How you prepare your taxes could help others make sense of your estate.

Piecing together a person’s financial holdings when you don’t know where to start can be almost impossibly overwhelming. Let’s say you have to look after a parent suffering from diminished capacity, or are in charge of the affairs after a person has died, you could spend days or weeks (or possibly way longer) trying to make sense of it all. So as you’re thinking about your own tax returns, think about how in the future it can point your family in the right direction if they needed to get a clearer picture of your finances. Just think about this list of vital details lurking on those drab government forms we’re forced to file each year:

  • Social Security Number
  • Income from jobs
  • Investment income
  • Business income
  • Deductions and Credits
  • Accounts (or at least the ones that accrue interest)
  • Property Taxes
  • Interest and Dividends
  • Prior Tax Payments
  • Taxable Alimony
  • IRA/Pension details
  • Rental property income/expense; P/L statement
  • Social Security benefits
  • Misc. income like gambling winnings, scholarships, and medical savings accounts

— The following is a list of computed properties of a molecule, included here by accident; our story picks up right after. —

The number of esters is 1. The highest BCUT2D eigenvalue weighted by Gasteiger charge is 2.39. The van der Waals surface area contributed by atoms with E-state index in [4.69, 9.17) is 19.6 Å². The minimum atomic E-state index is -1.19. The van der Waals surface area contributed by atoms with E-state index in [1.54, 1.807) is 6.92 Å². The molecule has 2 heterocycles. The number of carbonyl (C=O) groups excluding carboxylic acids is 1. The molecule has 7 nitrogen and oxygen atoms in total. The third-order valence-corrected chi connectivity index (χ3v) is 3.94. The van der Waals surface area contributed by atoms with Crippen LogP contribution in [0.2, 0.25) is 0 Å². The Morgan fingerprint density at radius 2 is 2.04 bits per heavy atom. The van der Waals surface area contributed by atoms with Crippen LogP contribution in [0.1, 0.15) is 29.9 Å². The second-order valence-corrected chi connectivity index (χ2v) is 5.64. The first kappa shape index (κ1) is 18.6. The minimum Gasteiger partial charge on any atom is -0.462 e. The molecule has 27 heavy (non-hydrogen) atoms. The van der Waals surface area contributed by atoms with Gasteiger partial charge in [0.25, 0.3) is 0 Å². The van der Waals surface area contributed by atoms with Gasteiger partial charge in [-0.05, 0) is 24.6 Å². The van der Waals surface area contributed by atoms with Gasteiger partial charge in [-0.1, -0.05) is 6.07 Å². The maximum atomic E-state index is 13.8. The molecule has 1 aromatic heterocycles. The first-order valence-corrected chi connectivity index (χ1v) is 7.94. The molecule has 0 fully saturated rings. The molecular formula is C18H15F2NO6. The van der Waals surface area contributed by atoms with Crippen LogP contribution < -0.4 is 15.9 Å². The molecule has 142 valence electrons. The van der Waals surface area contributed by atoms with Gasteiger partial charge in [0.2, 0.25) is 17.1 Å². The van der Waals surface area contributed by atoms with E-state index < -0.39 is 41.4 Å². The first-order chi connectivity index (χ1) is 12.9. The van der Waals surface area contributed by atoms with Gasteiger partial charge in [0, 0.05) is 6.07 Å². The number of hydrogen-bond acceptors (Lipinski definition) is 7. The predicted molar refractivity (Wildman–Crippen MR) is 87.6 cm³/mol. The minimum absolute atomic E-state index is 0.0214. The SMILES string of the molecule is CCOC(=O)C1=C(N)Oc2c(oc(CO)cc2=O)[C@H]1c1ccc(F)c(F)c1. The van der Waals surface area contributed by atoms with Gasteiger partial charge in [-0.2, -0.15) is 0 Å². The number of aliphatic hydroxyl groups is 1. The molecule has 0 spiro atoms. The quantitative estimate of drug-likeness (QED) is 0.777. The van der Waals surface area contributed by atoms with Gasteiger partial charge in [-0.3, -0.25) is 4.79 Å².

It’s important to make sure your tax returns are shared with at least someone you trust. We’re well aware that releasing one’s tax returns has become quite the political hot potato, but you’re not releasing yours to The Washington Post. You’re just making them easy to find for your more than capable power of attorney or executor who will need to unravel your estate one day.

If your taxes are prepared by a financial advisor or accountant, have you shared that person’s contact info? If you do your own taxes using software or an online service like TurboTax, have you shared the login information with the rest of your passwords? Regardless of how you get your taxes done, you need to let someone who’ll be tasked with either caring for you or your estate know where you keep your past returns. If you do it all digitally, are the PDFs in a folder on Dropbox, Google Drive, in another online service, or your computer (and would that person know how to access your computer)? If you keep printouts are they with your other important documents and does this person have access?


If something happens to you, these are an ideal financial blueprint. Oh, and if you’re the type that doesn’t bother filing taxes, you should start. Like, immediately.

This is an expanded excerpt from the book “In Case You Get Hit By A Bus,” which was authored by me, my Everplans Co-founder/Co-CEO Adam Seifer, and Everplans’ Editorial and Education Director Gene Newman.